Loss of histone methyltransferase Ezh2 stimulates an osteogenic transcriptional program in chondrocytes but does not affect cartilage development

Emily T. Camilleri, Amel Dudakovic, Scott M. Riester, Catalina Galeano-Garces, Christopher R. Paradise, Elizabeth W. Bradley, Meghan E. McGee-Lawrence, Hee Jeong Im, Marcel Karperien, Aaron J. Krych, Jennifer J. Westendorf, A. Noelle Larson, Andre J. Van Wijnen

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21 Scopus citations


Ezh2 is a histone methyltransferase that suppresses osteoblast maturation and skeletal development. We evaluated the role of Ezh2 in chondrocyte lineage differentiation and endochondral ossification. Ezh2 was genetically inactivated in the mesenchymal, osteoblastic, and chondrocytic lineages in mice using the Prrx1-Cre, Osx1-Cre, and Col2a1-Cre drivers, respectively. WT and conditional knockout mice were phenotypically assessed by gross morphology, histology, and micro-CT imaging. Ezh2-de-ficient chondrocytes in micromass culture models were evaluated using RNA-Seq, histologic evaluation, and Western blotting. Aged mice with Ezh2 deficiency were also evaluated for premature development of osteoarthritis using radiographic analysis. Ezh2 deficiency in murine chondrocytes reduced bone density at 4 weeks of age but caused no other gross developmental effects. Knockdown of Ezh2 in chondrocyte micromass cultures resulted in a global reduction in trimethylation of histone 3 lysine 27 (H3K27me3) and altered differentiation in vitro. RNA-Seq analysis revealed enrichment of an osteogenic gene expression profile in Ezh2-deficient chondrocytes. Joint development proceeded normally in the absence of Ezh2 in chondrocytes without inducing excessive hypertrophy or premature osteoarthritis in vivo. In summary, loss of Ezh2 reduced H3K27me3 levels, increased the expression of osteogenic genes in chondrocytes, and resulted in a transient post-natal bone phenotype. Remarkably, Ezh2 activity is dispensable for normal chondrocyte maturation and endochondral ossification in vivo, even though it appears to have a critical role during early stages of mesenchymal lineage commitment.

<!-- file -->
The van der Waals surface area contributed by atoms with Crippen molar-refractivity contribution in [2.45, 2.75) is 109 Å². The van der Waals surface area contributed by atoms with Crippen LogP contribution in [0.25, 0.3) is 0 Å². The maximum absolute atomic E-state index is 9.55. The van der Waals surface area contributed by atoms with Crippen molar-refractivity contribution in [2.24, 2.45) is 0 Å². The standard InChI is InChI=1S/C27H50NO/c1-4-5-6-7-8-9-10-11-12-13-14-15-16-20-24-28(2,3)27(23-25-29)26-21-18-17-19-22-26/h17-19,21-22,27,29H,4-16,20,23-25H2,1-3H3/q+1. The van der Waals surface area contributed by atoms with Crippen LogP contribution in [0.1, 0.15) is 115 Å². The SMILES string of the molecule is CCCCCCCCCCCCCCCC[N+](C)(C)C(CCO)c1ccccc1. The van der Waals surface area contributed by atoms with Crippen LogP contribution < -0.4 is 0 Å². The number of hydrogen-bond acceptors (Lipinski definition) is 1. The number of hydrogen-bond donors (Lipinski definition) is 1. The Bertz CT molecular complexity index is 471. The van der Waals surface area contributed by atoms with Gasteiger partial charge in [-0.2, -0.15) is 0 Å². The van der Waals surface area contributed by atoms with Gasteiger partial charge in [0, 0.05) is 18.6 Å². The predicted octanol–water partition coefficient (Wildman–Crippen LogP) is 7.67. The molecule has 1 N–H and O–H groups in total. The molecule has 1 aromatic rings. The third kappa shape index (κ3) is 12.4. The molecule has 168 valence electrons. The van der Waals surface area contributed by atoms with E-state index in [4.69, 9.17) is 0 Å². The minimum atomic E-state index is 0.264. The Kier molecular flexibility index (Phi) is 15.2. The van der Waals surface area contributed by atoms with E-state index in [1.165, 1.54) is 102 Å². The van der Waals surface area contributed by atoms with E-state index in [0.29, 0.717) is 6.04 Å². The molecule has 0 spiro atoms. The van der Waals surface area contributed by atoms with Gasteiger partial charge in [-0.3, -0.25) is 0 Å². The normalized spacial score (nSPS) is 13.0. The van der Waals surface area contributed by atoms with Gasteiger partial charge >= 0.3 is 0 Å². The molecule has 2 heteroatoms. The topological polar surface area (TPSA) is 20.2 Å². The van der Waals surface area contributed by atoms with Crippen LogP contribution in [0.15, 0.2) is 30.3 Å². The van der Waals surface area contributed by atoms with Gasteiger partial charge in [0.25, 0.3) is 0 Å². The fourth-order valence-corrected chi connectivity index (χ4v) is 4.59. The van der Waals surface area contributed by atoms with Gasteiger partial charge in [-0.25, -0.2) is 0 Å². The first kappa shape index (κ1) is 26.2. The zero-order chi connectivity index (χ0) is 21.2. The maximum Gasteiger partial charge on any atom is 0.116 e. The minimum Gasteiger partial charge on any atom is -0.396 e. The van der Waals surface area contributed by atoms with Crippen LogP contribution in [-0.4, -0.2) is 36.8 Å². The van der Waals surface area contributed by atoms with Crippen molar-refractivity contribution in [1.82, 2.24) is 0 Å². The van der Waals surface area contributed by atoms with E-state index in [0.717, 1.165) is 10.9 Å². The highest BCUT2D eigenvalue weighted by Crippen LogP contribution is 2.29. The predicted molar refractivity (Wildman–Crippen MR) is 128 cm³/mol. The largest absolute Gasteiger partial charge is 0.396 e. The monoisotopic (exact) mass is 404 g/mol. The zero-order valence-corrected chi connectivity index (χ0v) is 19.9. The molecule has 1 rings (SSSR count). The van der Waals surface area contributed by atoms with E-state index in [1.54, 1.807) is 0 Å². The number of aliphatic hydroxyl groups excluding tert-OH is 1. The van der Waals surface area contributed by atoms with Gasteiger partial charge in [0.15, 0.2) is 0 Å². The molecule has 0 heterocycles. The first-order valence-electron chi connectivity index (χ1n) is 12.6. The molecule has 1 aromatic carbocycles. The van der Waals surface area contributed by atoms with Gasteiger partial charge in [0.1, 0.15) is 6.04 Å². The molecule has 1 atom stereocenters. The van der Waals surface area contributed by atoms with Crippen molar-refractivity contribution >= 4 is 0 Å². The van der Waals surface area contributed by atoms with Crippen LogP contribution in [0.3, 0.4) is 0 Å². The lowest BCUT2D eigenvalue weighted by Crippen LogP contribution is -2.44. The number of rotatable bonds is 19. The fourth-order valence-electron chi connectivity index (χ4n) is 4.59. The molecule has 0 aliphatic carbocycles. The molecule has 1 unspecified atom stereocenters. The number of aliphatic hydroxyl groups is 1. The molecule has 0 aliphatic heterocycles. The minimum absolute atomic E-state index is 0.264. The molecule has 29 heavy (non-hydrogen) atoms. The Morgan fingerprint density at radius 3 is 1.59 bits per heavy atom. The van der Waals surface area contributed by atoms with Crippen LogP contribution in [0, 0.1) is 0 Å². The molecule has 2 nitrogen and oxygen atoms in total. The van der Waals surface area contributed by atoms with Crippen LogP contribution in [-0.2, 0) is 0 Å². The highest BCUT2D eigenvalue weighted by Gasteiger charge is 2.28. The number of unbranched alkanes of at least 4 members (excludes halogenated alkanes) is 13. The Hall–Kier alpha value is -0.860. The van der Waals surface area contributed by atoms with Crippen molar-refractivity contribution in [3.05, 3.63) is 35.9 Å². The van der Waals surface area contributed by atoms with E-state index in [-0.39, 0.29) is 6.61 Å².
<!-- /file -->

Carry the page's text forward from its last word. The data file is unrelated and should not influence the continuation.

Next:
Original languageEnglish (US)
Pages (from-to)19001-19011
Number of pages11
JournalJournal of Biological Chemistry
Issue number49
StatePublished - Dec 7 2018

ASJC Scopus subject areas

  • Biochemistry
  • Molecular Biology
  • Cell Biology


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